Interior style, infotainment and accessories

The new Renault Captur has a high-rent interior, with much-improved materials. The infotainment system and digital driver display aren't the slickest, though

The Captur’s cabin is finished in good quality materials and offers a dash of style to elevate it above the more mundane offerings in this class. A Peugeot 2008 may look funkier still, but the Renault’s regular size steering wheel provides a clear view of the digital driver display at all times. Something not always guaranteed with the 2008’s small diameter steering wheel. There are a pair of USB ports and a 12-volt socket ahead of the gear lever, and another set of USB ports in-between the front seats for rear passengers.

The Evolution and Techno trims come with a 7.0-inch touchscreen which includes Bluetooth, DAB radio, sat nav and Apple CarPlay and Android Auto connectivity. A wireless phone charger is optional in the base trim and standard for the rest of the range. Higher trims get a 9.3-inch portrait touchscreen with the same features.

The system’s responsiveness isn’t quite as quick as we’d like, and the small icons make it difficult to hit the right options while on the move. The standard smartphone connectivity helps matters, and you’ll probably bypass Renault’s apps in most cases.

The driver gets a 4.2-inch digital dash display on the Evolution trim, this increases to 7.0 inches on the mid-spec Techno. Rive Gauche models. R.S. Line and e-Tech Engineered trims (only available with hybrid engines) get a 10.0-inch display as standard. The graphics on all versions are good enough, with the larger units providing more detailed information. Alternative displays tend to be sharper and more configurable, though.

MPG, emissions and tax

You are spoiled for choice when it comes to the engines. The offerings kick off with the 91hp TCe 90 petrol, which is paired solely with a manual transmission and wheezes from 0-62mph in 14 seconds. The 47.9mpg combined consumption figure is decent, but it’s still the least efficient option here. Entry-level engines in all the alternatives to the Captur are both quicker and more fuel efficient.

It’s best then to move on to the Mild Hybrid 140 engine. This turbocharged petrol engine produces 140hp and does the 0-62mph sprint in a far more enthusiastic 10.3-seconds, the mild hybrid assistance helps it deliver up to 48.7mpg in mixed driving. This compares well with most alternatives, but is manual-only, which might be a pain if you spend a lot of your time in slow-moving traffic.

The E-Tech Hybrid 145 is a self-charging hybrid petrol engine and comes with a six-speed automatic transmission. It produces 142hp and offers similar performance to the mild hybrid engine, but has better fuel economy. It can travel for short spurts on electric power but relies on the petrol engine most of the time. It offers a good cost/efficiency compromise and works well in town as well as on the motorway.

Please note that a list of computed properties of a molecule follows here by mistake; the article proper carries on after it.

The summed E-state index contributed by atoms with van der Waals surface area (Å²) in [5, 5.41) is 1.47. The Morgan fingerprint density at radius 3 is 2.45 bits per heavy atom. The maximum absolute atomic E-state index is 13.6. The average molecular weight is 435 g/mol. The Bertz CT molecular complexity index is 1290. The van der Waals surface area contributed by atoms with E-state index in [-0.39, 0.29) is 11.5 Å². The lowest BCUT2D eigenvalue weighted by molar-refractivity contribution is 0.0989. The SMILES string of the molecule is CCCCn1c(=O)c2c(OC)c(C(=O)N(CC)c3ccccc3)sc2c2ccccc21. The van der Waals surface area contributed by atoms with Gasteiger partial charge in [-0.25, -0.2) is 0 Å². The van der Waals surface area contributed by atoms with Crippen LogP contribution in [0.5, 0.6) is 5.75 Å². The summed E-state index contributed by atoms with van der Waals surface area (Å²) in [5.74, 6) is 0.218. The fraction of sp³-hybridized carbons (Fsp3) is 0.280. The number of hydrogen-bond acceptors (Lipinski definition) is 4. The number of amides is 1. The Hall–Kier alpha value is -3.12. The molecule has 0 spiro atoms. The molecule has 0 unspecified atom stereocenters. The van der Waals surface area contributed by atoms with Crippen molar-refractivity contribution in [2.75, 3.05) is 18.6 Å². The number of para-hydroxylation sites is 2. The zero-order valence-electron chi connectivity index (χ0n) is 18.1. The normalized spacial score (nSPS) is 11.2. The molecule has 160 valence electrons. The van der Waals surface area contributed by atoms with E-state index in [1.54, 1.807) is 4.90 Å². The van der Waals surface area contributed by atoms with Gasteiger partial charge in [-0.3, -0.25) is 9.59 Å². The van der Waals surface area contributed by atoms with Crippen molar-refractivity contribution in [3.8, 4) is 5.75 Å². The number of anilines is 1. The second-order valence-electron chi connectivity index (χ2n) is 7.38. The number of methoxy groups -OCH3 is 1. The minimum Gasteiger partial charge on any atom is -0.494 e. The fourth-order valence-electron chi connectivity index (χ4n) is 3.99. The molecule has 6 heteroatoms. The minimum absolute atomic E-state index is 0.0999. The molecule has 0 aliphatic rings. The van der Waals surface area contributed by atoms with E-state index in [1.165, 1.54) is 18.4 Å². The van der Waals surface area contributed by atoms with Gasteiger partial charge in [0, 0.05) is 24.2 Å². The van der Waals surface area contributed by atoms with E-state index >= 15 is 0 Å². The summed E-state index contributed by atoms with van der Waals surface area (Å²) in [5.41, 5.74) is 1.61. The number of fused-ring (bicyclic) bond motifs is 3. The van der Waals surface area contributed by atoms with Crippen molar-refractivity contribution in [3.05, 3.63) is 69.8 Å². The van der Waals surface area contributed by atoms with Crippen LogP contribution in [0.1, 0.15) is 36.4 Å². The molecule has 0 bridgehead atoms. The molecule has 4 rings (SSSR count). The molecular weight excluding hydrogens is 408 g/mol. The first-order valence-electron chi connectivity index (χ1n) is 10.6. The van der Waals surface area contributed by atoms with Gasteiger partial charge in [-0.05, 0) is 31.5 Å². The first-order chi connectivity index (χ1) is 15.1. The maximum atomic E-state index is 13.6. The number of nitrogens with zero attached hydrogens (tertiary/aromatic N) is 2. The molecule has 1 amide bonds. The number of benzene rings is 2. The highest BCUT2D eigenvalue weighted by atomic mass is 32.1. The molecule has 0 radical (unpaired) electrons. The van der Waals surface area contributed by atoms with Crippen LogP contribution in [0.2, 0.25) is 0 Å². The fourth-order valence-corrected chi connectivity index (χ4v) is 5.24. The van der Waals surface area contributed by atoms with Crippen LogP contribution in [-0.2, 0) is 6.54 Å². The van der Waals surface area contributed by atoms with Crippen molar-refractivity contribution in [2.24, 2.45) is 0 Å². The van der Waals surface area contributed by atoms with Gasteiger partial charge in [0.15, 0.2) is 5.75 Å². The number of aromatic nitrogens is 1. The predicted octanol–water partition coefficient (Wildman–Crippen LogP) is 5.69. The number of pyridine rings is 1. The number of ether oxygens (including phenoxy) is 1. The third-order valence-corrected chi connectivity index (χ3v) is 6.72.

The range-topper is the E-Tech Plug-in Hybrid 160 Auto. This model produces a combined 160hp and can travel up to 28 miles on electric alone thanks to a 9.8kWh battery pack. This gives it an official 217.3mpg, and if your daily commutes are short, you may not need to call on the petrol engine at all.

Charging on a 7kW wall box at home will have you from empty to full in three hours. It has a maximum charging rate of just 3.7kW per hour so plugging into a fast charger won’t speed up your charging time. It is the priciest to buy, but attracts the least company car Benefit In Kind Tax; currently 12% as opposed to the 26-32% of the other models.

Safety and security

The Renault Captur underwent Euro NCAP testing in 2019 and received a full five-star rating. The 96% adult occupancy safety score is among the highest in the small SUV class, and the 83% child occupant rating is impressive as well.

Standard passive and active safety kit comprises auto headlights (auto high beams on all but the lowest trim), hill start assist, lane departure warning, lane keep assist and cruise control. Rear parking sensors are standard, with additional front sensors and a rearview camera standard on higher trims. Active emergency braking is included on the three higher trim levels as standard.

Reliability and problems

The Renault Captur has received generally positive reviews from owners, and just one recall so far for an incorrectly fastened seatbelt buckle.

The Captur comes with an above average five-year/100,000-mile warranty, hybrid variants getting an additional eight-year/100,000-mile warranty on their hybrid components. Servicing costs are reasonable, with a three-year/30,000-mile plan available as a one-off cost or payable monthly.

Buy or lease the Renault Captur at a price you’ll love
We take the hassle and haggle out of car buying by finding you great deals from local and national dealers
RRP £21,595 - £32,495 Avg. Carwow saving £4,523 off RRP